Fundraising Officer and former Assistant Curator at the National Gallery of Victoria, Humphrey Clegg, told us the story of Alfred Felton and the Felton Bequest.
Alfred Felton was born in 1831 in Essex, England, where his father worked as a tanner. He travelled to Australia in 1853 with the intention of finding gold but instead made his money carting goods to the goldfields.
He showed early signs of being a shrewd, upright businessman. He may have been apprenticed to a chemist before migrating because he established himself in Melbourne as a wholesale druggist on his return from the goldfields.
Another wholesale importer and druggist in Melbourne at the time was Edward Youngman. He invited Frederick Sheppard Grimwade to come to Melbourne to be manager of his company 'Youngman & Co.' In 1863 Grimwade moved into Mrs. Reilly's Boarding House on The Esplanade, St. Kilda where Alfred Felton lived.
Edward Youngman died whilst on board "S.S. London" which sank in the Bay of Biscay. His brother sold the business to Felton and Grimwade in 1867 and the company name became 'Felton Grimwade & Co.' Felton who had saved money on the goldfields contributed £8,000 which he had borrowed from his father. Grimwade had trained as a druggist in England and came from a wealthy family. There were no disputes between the two men and ultimately they became equal partners. They were hugely successful. Not only were they druggists and wholesalers, they also offered advice and financing, acting in the manner of bankers.
Over time they founded other businesses such as the 'Melbourne Glass Bottle Works' (1872), the 'Adelaide Chemical Works Co.' (1882), the 'Australian Salt Manufacturing Co.' (the only company which failed) and in partnership with Joseph Bosisto they founded 'J. Bosisto Co.' (1885). Much later the amalgamation of several companies formed the Drug Houses of Australia.
Medical remedies have certainly changed over the years and an example of the ingenuity of Felton & Grimwade was the shipment to England of a cargo of one million leeches. The occasional escaping leech was not appreaiated by passengers on the ship.
In partnership with some business associates Felton bought the country properties "Murray Downs" and "Langi Kal Kal." Although he owned the largest house in St. Kilda, "Wattle House," Felton was lonely there and in 1891 moved back into a comfortable apartment at the "Esplanade Hotel" in St. Kilda.
It was from this time that Felton started collecting art. He had no knowledge of the subject and according to Daryl Lindsay, who was Director of the Victorian Art Gallery from 1942, Felton's tastes were 'common place' and his collection 'had only the occasional quality piece.' After his death however all his works were sold and the Gallery only acquired about 8 pictures. Felton had a wonderful library with all the major literature journals and all the major art history journals. His paintings had wonderful frames and he collected beautiful sculptures.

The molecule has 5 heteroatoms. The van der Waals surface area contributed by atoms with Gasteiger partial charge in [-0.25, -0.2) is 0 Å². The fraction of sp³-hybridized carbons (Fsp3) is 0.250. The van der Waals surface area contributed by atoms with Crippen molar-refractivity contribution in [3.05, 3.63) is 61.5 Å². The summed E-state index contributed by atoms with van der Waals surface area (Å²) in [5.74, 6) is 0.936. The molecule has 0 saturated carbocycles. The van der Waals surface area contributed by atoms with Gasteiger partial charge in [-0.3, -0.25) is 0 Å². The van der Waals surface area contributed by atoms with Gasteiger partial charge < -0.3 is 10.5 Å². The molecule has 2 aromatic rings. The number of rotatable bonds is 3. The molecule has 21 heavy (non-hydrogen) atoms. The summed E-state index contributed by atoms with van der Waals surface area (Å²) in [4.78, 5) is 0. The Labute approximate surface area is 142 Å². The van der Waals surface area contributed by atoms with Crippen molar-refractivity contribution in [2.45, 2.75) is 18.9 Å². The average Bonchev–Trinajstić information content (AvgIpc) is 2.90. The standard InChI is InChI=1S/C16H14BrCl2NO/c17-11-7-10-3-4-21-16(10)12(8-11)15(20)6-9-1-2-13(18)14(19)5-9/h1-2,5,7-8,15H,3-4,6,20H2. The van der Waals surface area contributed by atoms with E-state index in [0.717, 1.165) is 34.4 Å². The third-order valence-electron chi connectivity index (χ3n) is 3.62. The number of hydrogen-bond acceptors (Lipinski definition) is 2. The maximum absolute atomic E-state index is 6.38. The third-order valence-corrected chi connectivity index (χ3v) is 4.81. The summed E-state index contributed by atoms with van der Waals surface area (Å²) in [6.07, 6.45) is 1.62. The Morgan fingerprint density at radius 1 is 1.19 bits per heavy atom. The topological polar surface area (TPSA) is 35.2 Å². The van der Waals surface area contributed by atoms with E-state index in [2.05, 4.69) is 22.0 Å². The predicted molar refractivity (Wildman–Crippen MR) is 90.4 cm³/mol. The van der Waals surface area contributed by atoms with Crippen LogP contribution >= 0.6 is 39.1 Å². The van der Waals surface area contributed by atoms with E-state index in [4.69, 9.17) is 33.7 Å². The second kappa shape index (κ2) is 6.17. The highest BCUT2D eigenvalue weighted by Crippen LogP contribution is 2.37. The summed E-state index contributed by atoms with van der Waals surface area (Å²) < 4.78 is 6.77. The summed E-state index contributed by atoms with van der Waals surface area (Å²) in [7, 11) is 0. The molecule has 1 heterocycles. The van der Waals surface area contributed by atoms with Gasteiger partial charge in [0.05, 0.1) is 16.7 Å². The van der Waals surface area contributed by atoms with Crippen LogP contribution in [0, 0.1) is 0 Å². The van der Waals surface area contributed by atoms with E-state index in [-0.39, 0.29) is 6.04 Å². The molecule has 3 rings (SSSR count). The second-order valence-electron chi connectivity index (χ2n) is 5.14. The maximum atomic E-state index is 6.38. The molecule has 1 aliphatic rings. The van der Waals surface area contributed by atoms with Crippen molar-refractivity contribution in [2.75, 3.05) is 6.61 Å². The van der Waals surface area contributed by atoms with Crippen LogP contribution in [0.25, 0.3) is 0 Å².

Throughout his life he made significant donations of £20 here and there but a work by Rupert Bunny was the only painting he donated to the Gallery.
Felton's will was made on 22 August 1900, 4 years before his death in 1904. He stipulated that a committee be set up to handle his estate, valued at £378,000 ($40 million in today's money) and to invest his monies so that out of the interest earned 50% should go to charities, particularly those which cared for women and children and the other 50% should go towards purchasing works of art for the National Gallery of Victoria. Felton stipulated that the art works should educate and stimulate society.
This bequest thrust the Gallery into the limelight, giving it greater spending power than the National Art Gallery of London and the Tate Gallery combined. The Gallery was immediately offered too many works to search through and they came with exorbitant price tags. All other financing of artworks at the Gallery dried up and there was conflict between the Felton Bequest committee which became very powerful, and the Gallery's own committee.
Over the years 15,000 art works have been acquired at a current value of $2 billion. Annually 4% of the interest earned is to be spent, although during the two World Wars spending ceased. Art works were relatively cheap during the depression but have soared in price since the late 1950s.
The Bequest has purchased many of our most loved paintings such as Frederick McCubbin's 'Lost' purchased in 1940, Tom Robert's 'Shearing the Rams' (1906) and Tiepolo's 'The Banquet of Cleopatra.' Amongst the sculptures, Auguste Rodin's 'Le Penseur' (The Thinker) is one of the first castings.
Different altogether is the fine jewellery collection of Sir Thomas Barlow, the collection of books with water colours by William Blake and some Japanese wood block prints of excellent quality. To celebrate the 150th anniversary of the Bequest, three contemporary artists were commissioned to produce works in honour of William Barak, the last Wurundjeri leader. What would Felton think of the latest acquisition, 'PixCell - Red Deer' by Kohei Nawa?
There have been other generous donations to the Gallery but Felton's bequest is one of the world's largest. Accompanied by the bequest to charity he has shown himself to be a man of intelligence and caring.
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